NTL plans to lease capacity on the network to other telecommunications operators rather than provide a service to consumers.
Its first customer is Vodafone, the cellular radio company, which will use the NTL system to link its mobile telephone exchanges rather than rely on BT or Mercury.
A spokeman for NTL said the network would be the first such commercially available national network apart from BT or Mercury.
'Until now there has been no other means of buying capacity on a national basis,' he said.
No value has been given for the deal with Vodafone, but it is thought to be worth a minimum of pounds 10m over five years.
National Transcommunications, which hopes to float on the stock market later this year, is talking with a variety of other potential customers for its digital voice and data links.
These are thought to include cable television companies that also operate local telephone networks and wish to link with other cable companies to provide regional telephony.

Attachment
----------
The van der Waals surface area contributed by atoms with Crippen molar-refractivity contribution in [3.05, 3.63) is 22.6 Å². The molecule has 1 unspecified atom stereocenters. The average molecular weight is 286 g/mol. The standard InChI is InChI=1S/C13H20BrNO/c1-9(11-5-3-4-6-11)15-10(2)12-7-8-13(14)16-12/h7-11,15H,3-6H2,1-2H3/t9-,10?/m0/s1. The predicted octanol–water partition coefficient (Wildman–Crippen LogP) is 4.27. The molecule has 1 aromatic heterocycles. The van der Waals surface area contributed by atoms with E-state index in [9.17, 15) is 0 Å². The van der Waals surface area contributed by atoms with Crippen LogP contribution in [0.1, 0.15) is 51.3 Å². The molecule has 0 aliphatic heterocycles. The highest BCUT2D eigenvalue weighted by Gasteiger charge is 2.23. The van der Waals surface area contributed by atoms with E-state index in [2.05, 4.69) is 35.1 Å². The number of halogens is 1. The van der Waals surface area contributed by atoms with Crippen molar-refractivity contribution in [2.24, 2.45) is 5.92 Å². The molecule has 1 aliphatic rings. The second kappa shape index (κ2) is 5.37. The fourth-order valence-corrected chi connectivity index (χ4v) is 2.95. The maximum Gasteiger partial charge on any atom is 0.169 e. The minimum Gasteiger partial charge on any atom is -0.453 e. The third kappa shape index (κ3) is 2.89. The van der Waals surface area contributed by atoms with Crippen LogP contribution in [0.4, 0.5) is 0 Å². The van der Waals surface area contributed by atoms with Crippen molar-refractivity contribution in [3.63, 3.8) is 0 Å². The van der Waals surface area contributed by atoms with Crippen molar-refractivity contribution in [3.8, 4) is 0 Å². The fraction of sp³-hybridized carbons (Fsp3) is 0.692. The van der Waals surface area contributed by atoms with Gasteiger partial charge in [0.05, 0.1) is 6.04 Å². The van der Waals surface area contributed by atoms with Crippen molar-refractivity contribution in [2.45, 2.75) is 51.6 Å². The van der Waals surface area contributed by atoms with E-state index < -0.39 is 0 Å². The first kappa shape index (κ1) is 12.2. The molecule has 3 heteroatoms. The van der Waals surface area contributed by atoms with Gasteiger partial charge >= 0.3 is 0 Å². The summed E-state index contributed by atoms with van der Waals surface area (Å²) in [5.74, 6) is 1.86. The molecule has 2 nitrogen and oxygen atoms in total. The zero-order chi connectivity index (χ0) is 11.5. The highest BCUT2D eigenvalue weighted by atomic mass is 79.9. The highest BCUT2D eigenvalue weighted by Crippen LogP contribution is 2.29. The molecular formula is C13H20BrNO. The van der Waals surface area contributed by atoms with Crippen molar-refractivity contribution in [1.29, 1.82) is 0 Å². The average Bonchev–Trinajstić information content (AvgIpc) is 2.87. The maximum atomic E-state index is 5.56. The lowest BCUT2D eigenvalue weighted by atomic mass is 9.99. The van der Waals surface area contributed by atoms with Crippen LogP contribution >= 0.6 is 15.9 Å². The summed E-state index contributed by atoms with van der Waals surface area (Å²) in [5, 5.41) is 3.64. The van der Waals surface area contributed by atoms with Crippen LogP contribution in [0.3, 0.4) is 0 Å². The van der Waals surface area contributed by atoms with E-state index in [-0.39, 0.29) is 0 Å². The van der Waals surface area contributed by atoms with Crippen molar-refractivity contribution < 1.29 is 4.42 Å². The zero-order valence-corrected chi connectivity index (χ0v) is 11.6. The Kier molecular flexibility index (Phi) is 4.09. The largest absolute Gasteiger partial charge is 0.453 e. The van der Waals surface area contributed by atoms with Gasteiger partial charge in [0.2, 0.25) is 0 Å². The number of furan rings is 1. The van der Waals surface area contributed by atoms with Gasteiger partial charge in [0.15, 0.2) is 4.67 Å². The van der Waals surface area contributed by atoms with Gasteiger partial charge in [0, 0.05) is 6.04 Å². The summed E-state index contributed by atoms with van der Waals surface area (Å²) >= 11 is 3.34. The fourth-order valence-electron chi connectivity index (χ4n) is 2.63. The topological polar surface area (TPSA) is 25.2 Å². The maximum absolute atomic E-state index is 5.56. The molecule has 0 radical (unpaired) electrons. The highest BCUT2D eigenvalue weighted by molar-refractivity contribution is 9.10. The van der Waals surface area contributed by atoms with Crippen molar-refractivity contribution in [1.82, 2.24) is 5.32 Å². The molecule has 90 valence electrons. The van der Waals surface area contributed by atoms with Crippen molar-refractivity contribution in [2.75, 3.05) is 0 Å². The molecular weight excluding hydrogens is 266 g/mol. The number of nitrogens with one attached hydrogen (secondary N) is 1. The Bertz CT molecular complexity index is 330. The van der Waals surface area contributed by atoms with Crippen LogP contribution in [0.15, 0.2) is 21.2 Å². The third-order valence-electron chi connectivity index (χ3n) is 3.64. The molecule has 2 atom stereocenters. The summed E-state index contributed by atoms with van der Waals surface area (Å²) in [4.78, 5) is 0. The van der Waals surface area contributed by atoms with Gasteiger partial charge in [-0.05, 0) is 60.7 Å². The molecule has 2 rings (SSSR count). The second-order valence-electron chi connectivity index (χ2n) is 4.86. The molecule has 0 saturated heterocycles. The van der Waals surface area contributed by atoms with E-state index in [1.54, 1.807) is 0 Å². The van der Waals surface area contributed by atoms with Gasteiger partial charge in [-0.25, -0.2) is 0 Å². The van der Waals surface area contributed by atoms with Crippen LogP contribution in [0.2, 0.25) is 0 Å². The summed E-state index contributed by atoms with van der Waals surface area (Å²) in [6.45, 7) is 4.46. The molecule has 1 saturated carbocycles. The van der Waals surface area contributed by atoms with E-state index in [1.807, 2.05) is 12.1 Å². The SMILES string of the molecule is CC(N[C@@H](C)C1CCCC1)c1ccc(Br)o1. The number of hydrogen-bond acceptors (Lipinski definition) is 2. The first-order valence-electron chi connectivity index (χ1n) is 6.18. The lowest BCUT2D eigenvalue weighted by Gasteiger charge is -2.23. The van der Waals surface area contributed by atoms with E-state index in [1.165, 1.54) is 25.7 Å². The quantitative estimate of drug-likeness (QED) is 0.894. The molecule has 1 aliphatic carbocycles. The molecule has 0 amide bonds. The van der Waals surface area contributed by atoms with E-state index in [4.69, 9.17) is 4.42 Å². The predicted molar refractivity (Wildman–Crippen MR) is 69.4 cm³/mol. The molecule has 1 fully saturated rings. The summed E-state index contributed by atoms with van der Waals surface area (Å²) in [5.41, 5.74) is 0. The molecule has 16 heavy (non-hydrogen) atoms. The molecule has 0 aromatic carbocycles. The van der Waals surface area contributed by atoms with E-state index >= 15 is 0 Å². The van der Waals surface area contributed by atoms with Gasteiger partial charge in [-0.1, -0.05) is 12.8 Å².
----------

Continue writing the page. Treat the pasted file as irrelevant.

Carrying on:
The NTL network relies on microwave links between sites already occupied by television transmitters. The company has about 600 such sites nationwide.
Energis, part of the National Grid Company, also hopes to launch a national trunk network for telecommunications using cable wrapped around the country's electricity transmission system.
But Energis' orginal launch date of April has slipped and is now unlikely to be before the autumn. NTL, whose main business is TV and radio transmission, was bought from the Government in 1991 by Mercury Asset Management for pounds 70m.
It is expected to report a turnover of about pounds 100m for 1993, compared with pounds 85m in 1992 when it made a pre-tax profit of pounds 10.5m.
Recently the company paid pounds 6.6m to acquire DTELs, a former government agency providing mobile communications for emergency services.
Cellnet, the mobile telephone company owned by BT and Securicor, is expected this week to announce plans to launch a digital mobile service that allows customers to use their telephones in Europe and provides higher quality than traditional analog networks. Cellnet has been criticised for lagging behind Vodafone, its arch rival, in offering the service, which is known as GSM.
But the company expects the digital service to be available to 90 per cent of the UK by Christmas and says it will be able to match Vodafone's coverage by early 1995. Charges for the digital service are unlikely to be higher than for Cellnet's normal analog cellular telephony.Reuse content